Skip to content
 

The CRT at Rustic Sunday

This article was originally posted on 13th August 2011. On 18th January 2012 it was noticed that it was no longer in the archive and has been recreated. It is not known when or how it went missing and apologies to anyone who tried to find it in the interim.

by Jonathan Foster

A young visitor to the Countryside Restoration Trust stand juggles the "island" to keep a top spinning as long as possible, without it falling off the board.

A young contestant juggles the "island" to keep a top spinning as long as possible, without it falling off the board.

Keep it on the island, lad. It’s 1 minute 7 seconds to win. Concentration terrific. Last go…………. Aargh! Groans all round! Nearly did it, but just pipped by Irene, a wool-spinner, who was determined to spin the top the longest to win it as a present for a friend.

Countryside Restoration Trust volunteer, Jim Crane, presents a top to Irene, a wool-spinner who kept the top spinning longer than anyone else. About 60 contestants took part during the afternoon.

CRT volunteer Jim Crane presents a top to Irene, a wool-spinner who kept the top spinning longer than anyone else. About 60 contestants took part during the afternoon.

July 31st. Rustic Sunday at the Rural Life Museum. The Pierrepont Wrinklies have set up a display to spread the Countryside Restoration Trust gospel, with me on pole lathe entertaining the visitors by turning more spinning tops to be spun for and won.

Blessed with glorious weather, warm sun and a cooling breeze, punters of all shapes, sizes and ages arrived in goodly numbers, all being puzzled by what I was turning…

Countryside Restoration Trust volunteer Jonathan Foster pumps the treadle on his pole lathe to turn a piece of wood he is turning into a top. Pole lathes dates back to at least Saxon times, though Jonathan built his in 2009.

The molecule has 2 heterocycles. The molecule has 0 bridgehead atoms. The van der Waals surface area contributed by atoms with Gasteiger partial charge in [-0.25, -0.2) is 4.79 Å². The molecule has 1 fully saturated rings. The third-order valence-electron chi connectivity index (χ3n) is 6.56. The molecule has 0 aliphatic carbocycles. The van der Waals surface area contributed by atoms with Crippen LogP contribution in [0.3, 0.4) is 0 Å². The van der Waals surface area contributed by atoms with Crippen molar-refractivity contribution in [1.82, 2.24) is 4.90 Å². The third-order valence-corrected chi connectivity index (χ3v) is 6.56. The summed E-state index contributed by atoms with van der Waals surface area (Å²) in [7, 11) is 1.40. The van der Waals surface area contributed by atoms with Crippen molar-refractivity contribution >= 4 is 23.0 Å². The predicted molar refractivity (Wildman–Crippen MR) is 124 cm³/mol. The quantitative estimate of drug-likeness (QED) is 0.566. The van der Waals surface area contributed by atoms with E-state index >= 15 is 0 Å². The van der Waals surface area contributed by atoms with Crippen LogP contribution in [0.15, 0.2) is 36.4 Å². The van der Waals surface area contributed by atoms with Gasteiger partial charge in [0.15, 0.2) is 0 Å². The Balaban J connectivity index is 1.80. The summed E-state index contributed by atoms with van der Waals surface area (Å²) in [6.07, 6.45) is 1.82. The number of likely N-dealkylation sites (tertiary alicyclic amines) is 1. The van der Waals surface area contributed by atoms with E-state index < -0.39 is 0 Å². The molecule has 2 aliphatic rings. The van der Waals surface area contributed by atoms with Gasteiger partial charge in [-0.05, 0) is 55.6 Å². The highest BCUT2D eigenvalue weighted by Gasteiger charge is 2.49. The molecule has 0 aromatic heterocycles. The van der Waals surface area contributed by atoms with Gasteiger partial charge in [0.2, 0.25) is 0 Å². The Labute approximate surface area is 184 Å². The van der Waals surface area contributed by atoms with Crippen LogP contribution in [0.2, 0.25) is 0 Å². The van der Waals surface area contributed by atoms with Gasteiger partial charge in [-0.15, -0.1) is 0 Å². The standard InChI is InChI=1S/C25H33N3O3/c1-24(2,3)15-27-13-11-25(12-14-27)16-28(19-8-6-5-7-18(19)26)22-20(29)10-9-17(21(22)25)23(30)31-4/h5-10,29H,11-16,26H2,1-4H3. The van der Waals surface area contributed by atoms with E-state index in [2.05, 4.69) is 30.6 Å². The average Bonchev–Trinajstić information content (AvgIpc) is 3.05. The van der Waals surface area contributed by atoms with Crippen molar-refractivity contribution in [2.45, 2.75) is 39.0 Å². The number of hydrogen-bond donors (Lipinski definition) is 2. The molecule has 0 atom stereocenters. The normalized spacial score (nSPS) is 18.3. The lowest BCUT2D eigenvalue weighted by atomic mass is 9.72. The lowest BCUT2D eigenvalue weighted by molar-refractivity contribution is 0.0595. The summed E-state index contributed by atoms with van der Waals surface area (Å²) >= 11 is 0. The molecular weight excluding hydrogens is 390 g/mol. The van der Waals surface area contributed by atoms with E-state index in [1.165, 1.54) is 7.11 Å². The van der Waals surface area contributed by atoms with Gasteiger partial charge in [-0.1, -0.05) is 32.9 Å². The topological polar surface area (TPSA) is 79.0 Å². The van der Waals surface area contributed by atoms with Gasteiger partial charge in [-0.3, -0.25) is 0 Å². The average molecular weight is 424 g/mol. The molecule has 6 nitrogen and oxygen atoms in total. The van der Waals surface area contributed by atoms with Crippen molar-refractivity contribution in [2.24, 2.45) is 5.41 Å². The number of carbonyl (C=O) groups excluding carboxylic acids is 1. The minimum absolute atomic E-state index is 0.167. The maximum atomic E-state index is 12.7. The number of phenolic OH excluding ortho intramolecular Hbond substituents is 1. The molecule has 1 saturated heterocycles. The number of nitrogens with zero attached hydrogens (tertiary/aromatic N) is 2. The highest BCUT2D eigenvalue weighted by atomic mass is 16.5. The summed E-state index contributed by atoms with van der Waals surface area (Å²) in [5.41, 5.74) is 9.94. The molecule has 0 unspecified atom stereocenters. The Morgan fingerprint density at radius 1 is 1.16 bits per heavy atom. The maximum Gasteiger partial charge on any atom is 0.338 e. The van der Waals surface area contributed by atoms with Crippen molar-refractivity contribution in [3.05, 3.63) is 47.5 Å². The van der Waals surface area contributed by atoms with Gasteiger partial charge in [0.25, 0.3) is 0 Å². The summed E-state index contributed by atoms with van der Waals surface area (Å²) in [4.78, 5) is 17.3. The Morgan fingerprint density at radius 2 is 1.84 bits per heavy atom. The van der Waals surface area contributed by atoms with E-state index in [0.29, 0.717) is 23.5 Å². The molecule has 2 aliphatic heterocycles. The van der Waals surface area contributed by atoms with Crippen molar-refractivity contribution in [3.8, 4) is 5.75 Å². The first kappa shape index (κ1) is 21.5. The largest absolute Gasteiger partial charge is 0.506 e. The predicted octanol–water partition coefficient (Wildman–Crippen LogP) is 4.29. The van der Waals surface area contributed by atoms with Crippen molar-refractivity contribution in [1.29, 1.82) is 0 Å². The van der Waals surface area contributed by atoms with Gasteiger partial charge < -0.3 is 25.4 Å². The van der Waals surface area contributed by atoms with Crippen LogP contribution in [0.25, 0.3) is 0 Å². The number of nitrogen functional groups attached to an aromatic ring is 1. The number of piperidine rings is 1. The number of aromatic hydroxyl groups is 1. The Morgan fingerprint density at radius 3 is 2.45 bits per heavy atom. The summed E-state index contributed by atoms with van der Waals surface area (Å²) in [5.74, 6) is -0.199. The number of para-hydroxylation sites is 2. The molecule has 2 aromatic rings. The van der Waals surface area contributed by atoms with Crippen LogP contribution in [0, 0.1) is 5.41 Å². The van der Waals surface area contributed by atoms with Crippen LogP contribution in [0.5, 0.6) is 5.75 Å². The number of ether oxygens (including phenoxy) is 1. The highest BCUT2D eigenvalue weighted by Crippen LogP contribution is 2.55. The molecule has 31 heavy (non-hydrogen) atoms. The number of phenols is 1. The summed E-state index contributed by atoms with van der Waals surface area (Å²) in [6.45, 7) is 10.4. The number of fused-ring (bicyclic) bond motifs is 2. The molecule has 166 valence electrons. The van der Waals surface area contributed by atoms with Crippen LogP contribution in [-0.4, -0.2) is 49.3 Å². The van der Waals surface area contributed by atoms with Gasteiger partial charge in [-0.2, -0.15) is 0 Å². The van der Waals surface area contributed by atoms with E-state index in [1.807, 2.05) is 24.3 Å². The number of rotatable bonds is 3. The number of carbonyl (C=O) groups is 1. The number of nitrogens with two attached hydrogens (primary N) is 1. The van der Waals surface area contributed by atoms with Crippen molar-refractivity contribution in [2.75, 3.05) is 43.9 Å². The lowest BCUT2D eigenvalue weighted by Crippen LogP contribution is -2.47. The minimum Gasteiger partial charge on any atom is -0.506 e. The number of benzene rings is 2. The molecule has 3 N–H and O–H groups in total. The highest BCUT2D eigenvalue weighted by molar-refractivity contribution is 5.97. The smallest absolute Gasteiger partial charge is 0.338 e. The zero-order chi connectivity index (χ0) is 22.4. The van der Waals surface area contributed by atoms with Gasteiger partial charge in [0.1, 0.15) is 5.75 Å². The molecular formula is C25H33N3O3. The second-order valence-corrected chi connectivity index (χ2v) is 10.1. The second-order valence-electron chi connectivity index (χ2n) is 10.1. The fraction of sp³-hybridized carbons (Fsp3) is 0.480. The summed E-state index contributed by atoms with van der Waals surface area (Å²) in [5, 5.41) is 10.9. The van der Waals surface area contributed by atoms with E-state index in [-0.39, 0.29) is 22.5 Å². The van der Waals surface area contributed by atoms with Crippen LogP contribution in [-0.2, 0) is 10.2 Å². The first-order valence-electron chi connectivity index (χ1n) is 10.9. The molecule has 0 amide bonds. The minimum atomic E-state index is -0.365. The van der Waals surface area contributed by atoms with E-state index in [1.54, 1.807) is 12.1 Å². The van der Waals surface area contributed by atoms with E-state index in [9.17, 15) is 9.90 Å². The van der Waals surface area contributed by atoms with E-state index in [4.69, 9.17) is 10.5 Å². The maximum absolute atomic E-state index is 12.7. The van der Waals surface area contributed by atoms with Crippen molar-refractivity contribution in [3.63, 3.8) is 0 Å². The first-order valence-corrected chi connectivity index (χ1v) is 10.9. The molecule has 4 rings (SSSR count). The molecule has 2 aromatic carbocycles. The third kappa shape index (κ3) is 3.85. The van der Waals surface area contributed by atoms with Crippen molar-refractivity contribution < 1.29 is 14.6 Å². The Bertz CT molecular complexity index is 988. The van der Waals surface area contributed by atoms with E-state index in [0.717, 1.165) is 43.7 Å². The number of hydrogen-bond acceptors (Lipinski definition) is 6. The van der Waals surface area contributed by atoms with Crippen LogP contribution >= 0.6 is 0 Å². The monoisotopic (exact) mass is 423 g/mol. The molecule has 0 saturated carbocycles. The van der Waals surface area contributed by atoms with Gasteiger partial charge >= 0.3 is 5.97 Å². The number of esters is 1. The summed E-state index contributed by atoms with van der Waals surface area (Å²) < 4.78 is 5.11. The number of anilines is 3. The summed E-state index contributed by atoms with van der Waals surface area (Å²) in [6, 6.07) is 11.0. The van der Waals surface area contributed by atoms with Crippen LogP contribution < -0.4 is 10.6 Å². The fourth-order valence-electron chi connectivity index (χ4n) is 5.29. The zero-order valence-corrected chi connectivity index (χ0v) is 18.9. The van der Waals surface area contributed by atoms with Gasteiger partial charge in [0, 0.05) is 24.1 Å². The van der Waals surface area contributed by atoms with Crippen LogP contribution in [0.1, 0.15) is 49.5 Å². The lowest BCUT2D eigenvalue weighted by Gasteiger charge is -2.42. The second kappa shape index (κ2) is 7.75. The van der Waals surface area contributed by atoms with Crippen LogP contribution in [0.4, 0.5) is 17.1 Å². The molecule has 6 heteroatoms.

CRT volunteer Jonathan Foster pumps the treadle on his pole lathe to turn a piece of wood he is turning into a top. Pole lathes date back to at least Saxon times, though Jonathan built his in 2009. The pole is simply a tree branch that is connected to the treadle by a cord looped around the piece of wood being turned.

…until told of the activity behind, with Jim Cane demonstrating and wife Marilyn extolling the virtues of the C.R.T and the Pierrepont Farm Open Day:

A graphic of a banner announcing Open Day events.

The list of Open Day events that was shown here in the original post has not been recreated.

A decorative bottom border to the Open Day banner.

In fact, there were still plenty milling around come closing time at five o’clock, but by that time my aching legs could scarcely turn the lathe.

A crowd gathers to see Countryside Restoration Trust volunteer, Jonathan Foster, turning wood on his pole lathe.

A crowd gathers to watch Jonathan finish making another top. The pole is just visible in the top right hand corner and the white cord connects it to the treadle.

Nevertheless, a thoroughly enjoyable and worthwhile day.